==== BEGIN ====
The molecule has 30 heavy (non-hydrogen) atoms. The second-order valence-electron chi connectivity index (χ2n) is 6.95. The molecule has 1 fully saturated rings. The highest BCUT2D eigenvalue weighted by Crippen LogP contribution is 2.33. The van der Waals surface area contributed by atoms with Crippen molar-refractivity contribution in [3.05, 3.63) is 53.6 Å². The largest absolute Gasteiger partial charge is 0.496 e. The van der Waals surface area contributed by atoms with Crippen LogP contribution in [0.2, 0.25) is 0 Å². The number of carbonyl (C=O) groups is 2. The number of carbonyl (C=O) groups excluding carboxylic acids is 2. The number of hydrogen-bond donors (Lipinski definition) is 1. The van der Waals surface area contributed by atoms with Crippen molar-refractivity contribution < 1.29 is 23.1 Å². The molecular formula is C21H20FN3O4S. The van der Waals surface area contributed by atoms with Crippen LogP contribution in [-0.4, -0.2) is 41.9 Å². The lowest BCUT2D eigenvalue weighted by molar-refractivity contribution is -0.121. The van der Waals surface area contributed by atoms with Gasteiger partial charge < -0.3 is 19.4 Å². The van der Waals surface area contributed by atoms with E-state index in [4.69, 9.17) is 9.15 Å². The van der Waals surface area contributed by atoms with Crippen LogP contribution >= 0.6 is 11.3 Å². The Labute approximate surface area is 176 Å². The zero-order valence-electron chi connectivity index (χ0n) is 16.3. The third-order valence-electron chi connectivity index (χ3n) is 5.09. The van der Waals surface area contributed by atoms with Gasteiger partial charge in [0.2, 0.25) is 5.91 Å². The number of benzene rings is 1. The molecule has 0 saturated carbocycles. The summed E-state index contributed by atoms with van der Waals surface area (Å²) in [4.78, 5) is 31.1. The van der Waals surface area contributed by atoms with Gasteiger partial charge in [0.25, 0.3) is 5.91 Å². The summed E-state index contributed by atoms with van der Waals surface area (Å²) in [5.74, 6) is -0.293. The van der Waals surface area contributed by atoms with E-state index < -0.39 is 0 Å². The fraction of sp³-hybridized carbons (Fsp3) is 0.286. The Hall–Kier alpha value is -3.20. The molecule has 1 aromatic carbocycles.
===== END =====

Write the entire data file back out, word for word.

The molecule has 30 heavy (non-hydrogen) atoms. The second-order valence-electron chi connectivity index (χ2n) is 6.95. The molecule has 1 fully saturated rings. The highest BCUT2D eigenvalue weighted by Crippen LogP contribution is 2.33. The van der Waals surface area contributed by atoms with Crippen molar-refractivity contribution in [3.05, 3.63) is 53.6 Å². The largest absolute Gasteiger partial charge is 0.496 e. The van der Waals surface area contributed by atoms with Crippen LogP contribution in [0.2, 0.25) is 0 Å². The number of carbonyl (C=O) groups is 2. The number of carbonyl (C=O) groups excluding carboxylic acids is 2. The number of hydrogen-bond donors (Lipinski definition) is 1. The van der Waals surface area contributed by atoms with Crippen molar-refractivity contribution < 1.29 is 23.1 Å². The molecular formula is C21H20FN3O4S. The van der Waals surface area contributed by atoms with Crippen LogP contribution in [-0.4, -0.2) is 41.9 Å². The lowest BCUT2D eigenvalue weighted by molar-refractivity contribution is -0.121. The van der Waals surface area contributed by atoms with Gasteiger partial charge < -0.3 is 19.4 Å². The van der Waals surface area contributed by atoms with E-state index in [4.69, 9.17) is 9.15 Å². The van der Waals surface area contributed by atoms with Crippen LogP contribution >= 0.6 is 11.3 Å². The Labute approximate surface area is 176 Å². The zero-order valence-electron chi connectivity index (χ0n) is 16.3. The third-order valence-electron chi connectivity index (χ3n) is 5.09. The van der Waals surface area contributed by atoms with Gasteiger partial charge in [0.2, 0.25) is 5.91 Å². The number of benzene rings is 1. The molecule has 0 saturated carbocycles. The summed E-state index contributed by atoms with van der Waals surface area (Å²) in [4.78, 5) is 31.1. The van der Waals surface area contributed by atoms with Gasteiger partial charge in [0.25, 0.3) is 5.91 Å². The summed E-state index contributed by atoms with van der Waals surface area (Å²) in [5.74, 6) is -0.293. The van der Waals surface area contributed by atoms with E-state index < -0.39 is 0 Å². The fraction of sp³-hybridized carbons (Fsp3) is 0.286. The Hall–Kier alpha value is -3.20. The molecule has 1 aromatic carbocycles.